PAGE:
What Is Tech Fabric And How Can It Benefit Your Next Sweat Session?

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If you hit the gym a lot, take yoga, deal with hot flashes from perimenopause/menopause, or really got into athleisure clothing during the lockdown, you likely own something made of tech fabric. It's that slightly slick-looking, smooth fabric that is often advertised as "sweat-wicking" or "cooling." It's often used for sports bras, hoodies, tank tops, leggings, and a ton of other clothing items that you regularly sweat in. 


Tech fabric — which you may see listed as "high-performance fabric" or under a brand name like Coolmax — is made of synthetic fibers, and while "tech" and "synthetic" can often be used interchangeably, Active explains that it's called "tech" when it's a material designed for function rather than fashion. They can be made out of materials like polyester, nylon, spandex, and even bamboo (which is natural, but the extraction process, according to Active, is what makes it fall under the synthetic category.) That doesn't mean it's not stylish, of course. 

If you do own some tech items, it's possible that you don't even know it because you've been taking care of them in the wrong way, making them lose their beneficial properties. Let's take a look at why we wear it, what the drawbacks are, and how to care for it so it does what it's supposed to. 


How can it benefit your workout?

When you're working out, clothing made of fibers like cotton can get wet very easily and start to hang on you or stretch out from the weight of the moisture. A piece of clothing made of tech fabric, however, will retain its shape. Tech fabric has other benefits as well, including breathability, which keeps your skin healthier under your clothing.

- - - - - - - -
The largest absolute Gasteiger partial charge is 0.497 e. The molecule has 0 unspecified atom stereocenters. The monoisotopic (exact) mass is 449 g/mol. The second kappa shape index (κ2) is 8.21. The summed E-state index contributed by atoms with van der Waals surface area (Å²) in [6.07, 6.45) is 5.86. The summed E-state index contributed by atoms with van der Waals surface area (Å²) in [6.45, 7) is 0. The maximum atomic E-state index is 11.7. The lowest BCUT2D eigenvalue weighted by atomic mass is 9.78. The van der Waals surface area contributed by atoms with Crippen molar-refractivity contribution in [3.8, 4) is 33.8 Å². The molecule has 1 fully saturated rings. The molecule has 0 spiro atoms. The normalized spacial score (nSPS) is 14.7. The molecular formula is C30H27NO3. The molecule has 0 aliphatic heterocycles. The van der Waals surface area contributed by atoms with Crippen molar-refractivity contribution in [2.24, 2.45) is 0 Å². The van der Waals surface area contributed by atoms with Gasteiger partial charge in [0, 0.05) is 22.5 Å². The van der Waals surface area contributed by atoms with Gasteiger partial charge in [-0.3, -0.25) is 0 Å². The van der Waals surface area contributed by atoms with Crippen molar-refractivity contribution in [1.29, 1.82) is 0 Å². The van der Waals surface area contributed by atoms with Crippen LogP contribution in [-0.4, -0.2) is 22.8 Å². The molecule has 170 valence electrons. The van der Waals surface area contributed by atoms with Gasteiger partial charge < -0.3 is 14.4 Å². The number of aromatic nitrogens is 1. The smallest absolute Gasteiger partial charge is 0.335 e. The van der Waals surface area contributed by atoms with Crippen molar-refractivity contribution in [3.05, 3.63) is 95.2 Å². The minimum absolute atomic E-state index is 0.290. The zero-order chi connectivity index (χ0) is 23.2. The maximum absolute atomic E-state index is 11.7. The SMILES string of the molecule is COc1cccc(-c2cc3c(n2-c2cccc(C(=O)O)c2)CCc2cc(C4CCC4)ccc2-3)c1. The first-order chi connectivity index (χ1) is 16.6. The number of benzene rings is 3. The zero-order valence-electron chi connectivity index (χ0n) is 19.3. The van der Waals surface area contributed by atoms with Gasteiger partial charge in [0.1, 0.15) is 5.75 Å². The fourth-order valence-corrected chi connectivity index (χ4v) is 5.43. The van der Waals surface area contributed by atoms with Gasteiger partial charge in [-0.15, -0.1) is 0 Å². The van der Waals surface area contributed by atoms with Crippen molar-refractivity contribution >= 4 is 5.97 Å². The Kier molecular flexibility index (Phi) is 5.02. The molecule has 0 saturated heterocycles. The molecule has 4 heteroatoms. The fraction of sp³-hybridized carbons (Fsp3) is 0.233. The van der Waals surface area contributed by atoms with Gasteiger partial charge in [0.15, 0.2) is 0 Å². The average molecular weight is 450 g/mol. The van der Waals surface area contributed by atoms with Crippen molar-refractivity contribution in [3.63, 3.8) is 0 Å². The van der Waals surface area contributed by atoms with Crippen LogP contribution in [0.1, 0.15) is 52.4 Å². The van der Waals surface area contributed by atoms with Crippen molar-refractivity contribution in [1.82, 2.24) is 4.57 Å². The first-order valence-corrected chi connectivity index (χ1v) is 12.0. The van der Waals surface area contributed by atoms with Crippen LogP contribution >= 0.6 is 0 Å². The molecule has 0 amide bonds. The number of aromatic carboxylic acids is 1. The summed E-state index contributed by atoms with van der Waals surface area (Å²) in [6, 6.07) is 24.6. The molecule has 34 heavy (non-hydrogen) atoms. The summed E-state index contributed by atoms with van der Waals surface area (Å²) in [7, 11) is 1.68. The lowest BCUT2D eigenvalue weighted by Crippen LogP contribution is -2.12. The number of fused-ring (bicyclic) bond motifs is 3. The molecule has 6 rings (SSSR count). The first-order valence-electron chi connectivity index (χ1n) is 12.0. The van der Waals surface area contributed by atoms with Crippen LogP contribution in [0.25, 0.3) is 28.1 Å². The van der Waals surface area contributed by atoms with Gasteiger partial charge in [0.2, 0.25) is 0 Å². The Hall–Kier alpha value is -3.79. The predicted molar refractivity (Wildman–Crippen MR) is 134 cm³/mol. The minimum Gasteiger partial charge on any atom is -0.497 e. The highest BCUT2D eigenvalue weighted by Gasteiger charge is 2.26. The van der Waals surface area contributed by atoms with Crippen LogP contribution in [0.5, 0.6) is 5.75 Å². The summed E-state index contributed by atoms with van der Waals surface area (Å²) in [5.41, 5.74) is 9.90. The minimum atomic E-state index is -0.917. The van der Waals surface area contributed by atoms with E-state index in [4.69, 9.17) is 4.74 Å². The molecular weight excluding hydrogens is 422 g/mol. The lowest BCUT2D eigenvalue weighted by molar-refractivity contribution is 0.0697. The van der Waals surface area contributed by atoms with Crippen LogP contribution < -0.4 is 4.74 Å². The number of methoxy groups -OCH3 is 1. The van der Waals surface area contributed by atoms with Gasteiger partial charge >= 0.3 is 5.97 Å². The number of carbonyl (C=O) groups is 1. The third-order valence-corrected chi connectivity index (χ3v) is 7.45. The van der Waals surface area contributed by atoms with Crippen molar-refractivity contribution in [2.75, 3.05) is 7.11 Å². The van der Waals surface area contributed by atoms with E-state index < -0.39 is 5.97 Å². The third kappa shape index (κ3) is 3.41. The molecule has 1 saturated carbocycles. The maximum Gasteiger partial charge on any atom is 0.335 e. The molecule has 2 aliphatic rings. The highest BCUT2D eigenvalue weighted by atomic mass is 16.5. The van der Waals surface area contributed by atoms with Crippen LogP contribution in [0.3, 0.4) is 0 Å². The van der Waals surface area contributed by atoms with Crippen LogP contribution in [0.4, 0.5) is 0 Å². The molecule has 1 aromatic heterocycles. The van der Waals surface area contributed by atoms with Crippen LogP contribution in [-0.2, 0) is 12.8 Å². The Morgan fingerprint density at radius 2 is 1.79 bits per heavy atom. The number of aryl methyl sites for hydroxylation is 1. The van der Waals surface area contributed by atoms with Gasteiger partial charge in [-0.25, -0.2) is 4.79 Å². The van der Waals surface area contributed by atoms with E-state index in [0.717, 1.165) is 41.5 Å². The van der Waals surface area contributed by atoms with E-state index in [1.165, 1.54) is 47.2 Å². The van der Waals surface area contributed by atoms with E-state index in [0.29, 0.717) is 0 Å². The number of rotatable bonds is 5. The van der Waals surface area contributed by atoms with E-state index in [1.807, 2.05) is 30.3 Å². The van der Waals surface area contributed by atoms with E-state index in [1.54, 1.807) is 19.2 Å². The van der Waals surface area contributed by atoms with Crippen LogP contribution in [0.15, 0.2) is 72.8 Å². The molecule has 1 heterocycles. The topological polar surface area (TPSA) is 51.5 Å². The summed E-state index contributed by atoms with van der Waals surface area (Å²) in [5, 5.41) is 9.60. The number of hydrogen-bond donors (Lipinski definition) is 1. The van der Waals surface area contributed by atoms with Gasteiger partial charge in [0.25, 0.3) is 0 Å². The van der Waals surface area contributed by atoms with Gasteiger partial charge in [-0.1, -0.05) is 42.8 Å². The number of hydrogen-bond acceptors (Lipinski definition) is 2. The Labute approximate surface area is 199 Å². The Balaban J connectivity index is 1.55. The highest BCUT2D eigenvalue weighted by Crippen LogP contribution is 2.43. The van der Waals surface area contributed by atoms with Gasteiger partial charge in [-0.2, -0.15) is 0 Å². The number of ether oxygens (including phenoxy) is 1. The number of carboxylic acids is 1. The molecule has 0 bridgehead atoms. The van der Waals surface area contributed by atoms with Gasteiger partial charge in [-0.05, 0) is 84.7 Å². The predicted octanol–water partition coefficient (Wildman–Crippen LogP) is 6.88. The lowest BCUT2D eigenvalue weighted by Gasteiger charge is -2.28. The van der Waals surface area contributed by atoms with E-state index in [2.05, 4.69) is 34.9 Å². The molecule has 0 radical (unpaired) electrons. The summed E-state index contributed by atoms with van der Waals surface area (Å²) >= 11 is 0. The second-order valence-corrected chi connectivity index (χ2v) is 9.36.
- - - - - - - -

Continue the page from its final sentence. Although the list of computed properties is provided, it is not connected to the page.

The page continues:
In addition to moisture-wicking, tech fabric wears really well and rarely changes shape, which is especially great when it's used for something like compression socks. It also dries really quickly, so if you're out for a run and you have a long ride home, you're not going to be sitting in heavy wet clothing the entire trip. It also looks really good. If you take care of it correctly, it's going to look exactly the way it did when you bought it, even a few years later. 

Look, human-made fabrics aren't the best thing in the world for the environment, but that can be balanced by the fact that it lasts far longer than workout clothing made of natural fibers. You don't have to use it for a single season and throw it away. Our very scientific research (by which we mean we have owned some of these pieces for years) has shown that they can take a lot of washing before you notice a single bit of wear. 


How do you care for tech fabric?

According to Runner's World, you should wash tech fabric in cold water, or at the very least, cool. Heat will break down the sweat-wicking properties and weaken the fabric's fibers. 

Second, it's probably worth getting a specific wash for your tech fabric. There is a good reason for this. One drawback of tech fabric is that it tends to trap bacteria in the fibers, meaning it can retain smell longer than natural fabrics. Does this suck for workout clothing? Yes, but this is rarely from a single workout. It generally happens when you leave it in the laundry for too long. Sports detergents like Granger's Active Wash are designed to eliminate any leftover funk. However, if you follow the other instructions, this is helpful but not mandatory. 


The big one here, and the reason you might want to wash workout clothing separately, is that you can't use fabric softener. It seems like the right thing to use for workout clothing with its often strong scent, but it can destroy the fabric's ability to wick moisture away from your skin. Honestly, letting them air dry is your best bet because of the heat issues. A few other tips: Try to let your clothing dry completely before throwing it in the laundry to keep the bacteria growth down. If you must wash sports bras in the machine (which will make them deteriorate faster), use a laundry bag to keep them in the best shape possible.